The Picasso comes up, the diamonds, the $4 million. "That's all?" Jake says, then he waits for the joke to slide away.
Finally: "Did they ever get the cash?"
Everyone shrugs. It's getting late; Jake is beginning to flag. Fell says he can't believe that the anniversary is just weeks away. "Has it been a year?" Jake says.
He turns again and asks, "Did you know? They found my son's arm."
The losing doesn't mark him, at least not anymore. He lost again today, and though it was the French Open and his best surface and against an opponent you'd think he could handle—who knew that Andrei Medvedev would ride this first-round victory all the way into the 1999 final?—Dinu Pescariu shows up for an interview smiling. He cuts a sharp figure: black jeans, a blinding white T-shirt, thick black shoes shined to an inky gleam. He catches your eye and holds it, easily recounting why he played so poorly, how he failed.
But when the word Swissair comes up, everything changes. Pescariu crosses his arms, begins scanning the walls, ceiling and floor, a man in search of an escape hatch. His eyes start to shine. "No, no, it's too soon," he says, the words warped by his thick Romanian accent. "I don't like to talk about this. It is still with me. I can't."
But Pescariu doesn't move. He doesn't growl and stalk off at the mention of the flight, as Rosset did recently. Suddenly Pescariu begins talking.
He'd just lost to Jan Siemerink in die first round of the U.S. Open, and he didn't want to wait two days for his Wednesday reservation on Flight 111. So he went to JFK on Tuesday and arrived in Bucharest on Wednesday, had a nice evening and went to sleep. When his fellow pro Ion Moldovan called the next morning to tell him of the crash, Pescariu says, "I start thinking, What if? Many things for me have changed." He tries to smile politely. "I'm sorry. There's no way I can talk about this now. We can do it in one year maybe. Sometimes it's very bad. My heart, I feel my heart. It starts beating, and I feel like...."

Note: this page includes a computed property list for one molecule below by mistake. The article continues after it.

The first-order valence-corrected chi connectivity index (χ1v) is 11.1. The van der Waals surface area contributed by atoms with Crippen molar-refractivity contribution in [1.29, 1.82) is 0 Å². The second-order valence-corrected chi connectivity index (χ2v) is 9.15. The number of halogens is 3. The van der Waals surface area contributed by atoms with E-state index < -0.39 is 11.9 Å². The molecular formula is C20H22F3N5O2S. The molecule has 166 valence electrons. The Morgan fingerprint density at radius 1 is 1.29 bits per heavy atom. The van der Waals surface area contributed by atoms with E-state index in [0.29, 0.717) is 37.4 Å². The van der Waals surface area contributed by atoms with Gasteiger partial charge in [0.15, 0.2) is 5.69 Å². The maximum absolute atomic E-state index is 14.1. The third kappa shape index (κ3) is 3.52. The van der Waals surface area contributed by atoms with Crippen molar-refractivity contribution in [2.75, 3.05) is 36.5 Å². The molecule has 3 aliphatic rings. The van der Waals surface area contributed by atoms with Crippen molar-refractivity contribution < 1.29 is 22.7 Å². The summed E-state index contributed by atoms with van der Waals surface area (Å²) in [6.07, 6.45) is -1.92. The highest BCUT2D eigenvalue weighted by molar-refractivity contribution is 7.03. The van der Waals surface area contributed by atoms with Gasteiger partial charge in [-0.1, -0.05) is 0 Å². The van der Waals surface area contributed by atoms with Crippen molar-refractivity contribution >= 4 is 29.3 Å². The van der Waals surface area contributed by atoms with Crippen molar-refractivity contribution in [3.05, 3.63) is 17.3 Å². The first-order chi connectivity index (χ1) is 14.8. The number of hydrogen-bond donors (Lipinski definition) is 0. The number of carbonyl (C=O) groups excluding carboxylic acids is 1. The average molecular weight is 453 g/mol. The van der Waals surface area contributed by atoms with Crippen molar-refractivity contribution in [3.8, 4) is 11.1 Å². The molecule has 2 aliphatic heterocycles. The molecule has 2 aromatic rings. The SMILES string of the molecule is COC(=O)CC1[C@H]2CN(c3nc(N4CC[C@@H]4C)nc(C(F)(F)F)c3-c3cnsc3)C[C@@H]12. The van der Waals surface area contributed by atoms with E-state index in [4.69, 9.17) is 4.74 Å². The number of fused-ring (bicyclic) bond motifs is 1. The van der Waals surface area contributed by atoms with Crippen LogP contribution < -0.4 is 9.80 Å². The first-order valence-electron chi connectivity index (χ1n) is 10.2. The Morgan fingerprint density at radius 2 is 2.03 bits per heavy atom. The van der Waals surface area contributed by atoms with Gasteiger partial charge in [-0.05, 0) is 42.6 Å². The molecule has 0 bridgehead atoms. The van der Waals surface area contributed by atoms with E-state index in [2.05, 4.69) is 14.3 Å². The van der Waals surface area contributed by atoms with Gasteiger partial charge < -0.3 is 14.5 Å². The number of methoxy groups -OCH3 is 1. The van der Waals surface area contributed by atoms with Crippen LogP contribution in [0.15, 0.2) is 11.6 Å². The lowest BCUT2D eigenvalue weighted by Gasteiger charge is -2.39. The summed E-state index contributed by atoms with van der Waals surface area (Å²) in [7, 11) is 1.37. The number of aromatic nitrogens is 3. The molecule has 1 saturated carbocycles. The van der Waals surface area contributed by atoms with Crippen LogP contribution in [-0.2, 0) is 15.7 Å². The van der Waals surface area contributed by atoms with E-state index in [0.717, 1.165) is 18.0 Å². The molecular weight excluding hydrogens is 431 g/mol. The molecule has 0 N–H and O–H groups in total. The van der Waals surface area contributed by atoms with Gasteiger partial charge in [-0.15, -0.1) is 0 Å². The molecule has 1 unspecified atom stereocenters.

He stops. "But this is all, because every time I speak about this, even now, and it's been a long time, I start feeling bad. I no like." He shrugs apologetically. "I don't know why. Maybe it sounds strange."
Few people outside the tennis world have heard of Pescariu, and now that he has hit age 25, the sport's unofficial line of demarcation, when all hope of a breakthrough is gone, few ever will. He is ranked No. 136 in the world. Pescariu was the European junior champion at 16 and used to beat up on players like Medvedev, but he never got better. It's his fate to be a footnote in the newspaper agate sections (Agassi d. Pescariu, 6-3, 6-4, 6-1). He's a victim and can earn $150,000 a year being a victim. Before last September he had accepted that. As long as he took no foolish chances, he could have a comfortable career and, perhaps, even handle the old family fear.